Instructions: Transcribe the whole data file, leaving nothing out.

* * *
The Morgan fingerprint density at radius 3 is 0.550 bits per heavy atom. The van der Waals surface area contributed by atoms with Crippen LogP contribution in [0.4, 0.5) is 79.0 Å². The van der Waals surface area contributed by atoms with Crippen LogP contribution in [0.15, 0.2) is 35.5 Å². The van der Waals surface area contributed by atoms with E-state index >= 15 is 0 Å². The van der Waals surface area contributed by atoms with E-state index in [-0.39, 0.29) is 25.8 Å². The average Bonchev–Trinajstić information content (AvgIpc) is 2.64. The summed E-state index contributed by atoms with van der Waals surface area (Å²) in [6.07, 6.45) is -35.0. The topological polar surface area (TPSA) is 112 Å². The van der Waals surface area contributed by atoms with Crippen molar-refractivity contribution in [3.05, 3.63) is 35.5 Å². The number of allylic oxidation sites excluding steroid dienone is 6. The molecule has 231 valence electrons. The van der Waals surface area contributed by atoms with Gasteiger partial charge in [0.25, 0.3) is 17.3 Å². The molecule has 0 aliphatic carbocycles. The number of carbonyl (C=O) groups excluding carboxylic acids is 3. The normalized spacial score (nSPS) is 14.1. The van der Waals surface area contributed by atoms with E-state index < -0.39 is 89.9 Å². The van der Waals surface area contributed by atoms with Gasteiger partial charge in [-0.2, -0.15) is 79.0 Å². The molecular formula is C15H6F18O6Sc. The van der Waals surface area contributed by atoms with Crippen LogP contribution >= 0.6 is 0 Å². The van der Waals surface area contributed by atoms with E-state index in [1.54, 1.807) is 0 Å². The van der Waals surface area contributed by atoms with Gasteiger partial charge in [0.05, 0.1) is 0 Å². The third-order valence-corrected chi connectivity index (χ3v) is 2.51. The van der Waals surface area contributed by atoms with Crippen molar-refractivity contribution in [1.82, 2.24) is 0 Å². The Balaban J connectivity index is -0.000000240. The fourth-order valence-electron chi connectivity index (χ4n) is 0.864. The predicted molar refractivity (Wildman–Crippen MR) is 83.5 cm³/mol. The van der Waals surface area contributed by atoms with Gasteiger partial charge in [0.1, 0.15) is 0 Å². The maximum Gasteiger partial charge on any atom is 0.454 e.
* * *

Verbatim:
The Morgan fingerprint density at radius 3 is 0.550 bits per heavy atom. The van der Waals surface area contributed by atoms with Crippen LogP contribution in [0.4, 0.5) is 79.0 Å². The van der Waals surface area contributed by atoms with Crippen LogP contribution in [0.15, 0.2) is 35.5 Å². The van der Waals surface area contributed by atoms with E-state index >= 15 is 0 Å². The van der Waals surface area contributed by atoms with E-state index in [-0.39, 0.29) is 25.8 Å². The average Bonchev–Trinajstić information content (AvgIpc) is 2.64. The summed E-state index contributed by atoms with van der Waals surface area (Å²) in [6.07, 6.45) is -35.0. The topological polar surface area (TPSA) is 112 Å². The van der Waals surface area contributed by atoms with Crippen molar-refractivity contribution in [3.05, 3.63) is 35.5 Å². The number of allylic oxidation sites excluding steroid dienone is 6. The molecule has 231 valence electrons. The van der Waals surface area contributed by atoms with Gasteiger partial charge in [0.25, 0.3) is 17.3 Å². The molecule has 0 aliphatic carbocycles. The number of carbonyl (C=O) groups excluding carboxylic acids is 3. The normalized spacial score (nSPS) is 14.1. The van der Waals surface area contributed by atoms with E-state index < -0.39 is 89.9 Å². The van der Waals surface area contributed by atoms with Gasteiger partial charge in [-0.2, -0.15) is 79.0 Å². The molecular formula is C15H6F18O6Sc. The van der Waals surface area contributed by atoms with Crippen LogP contribution >= 0.6 is 0 Å². The van der Waals surface area contributed by atoms with E-state index in [1.54, 1.807) is 0 Å². The van der Waals surface area contributed by atoms with Gasteiger partial charge in [0.05, 0.1) is 0 Å². The third-order valence-corrected chi connectivity index (χ3v) is 2.51. The van der Waals surface area contributed by atoms with Crippen molar-refractivity contribution in [1.82, 2.24) is 0 Å². The Balaban J connectivity index is -0.000000240. The fourth-order valence-electron chi connectivity index (χ4n) is 0.864. The predicted molar refractivity (Wildman–Crippen MR) is 83.5 cm³/mol. The van der Waals surface area contributed by atoms with Gasteiger partial charge in [0.1, 0.15) is 0 Å². The maximum Gasteiger partial charge on any atom is 0.454 e.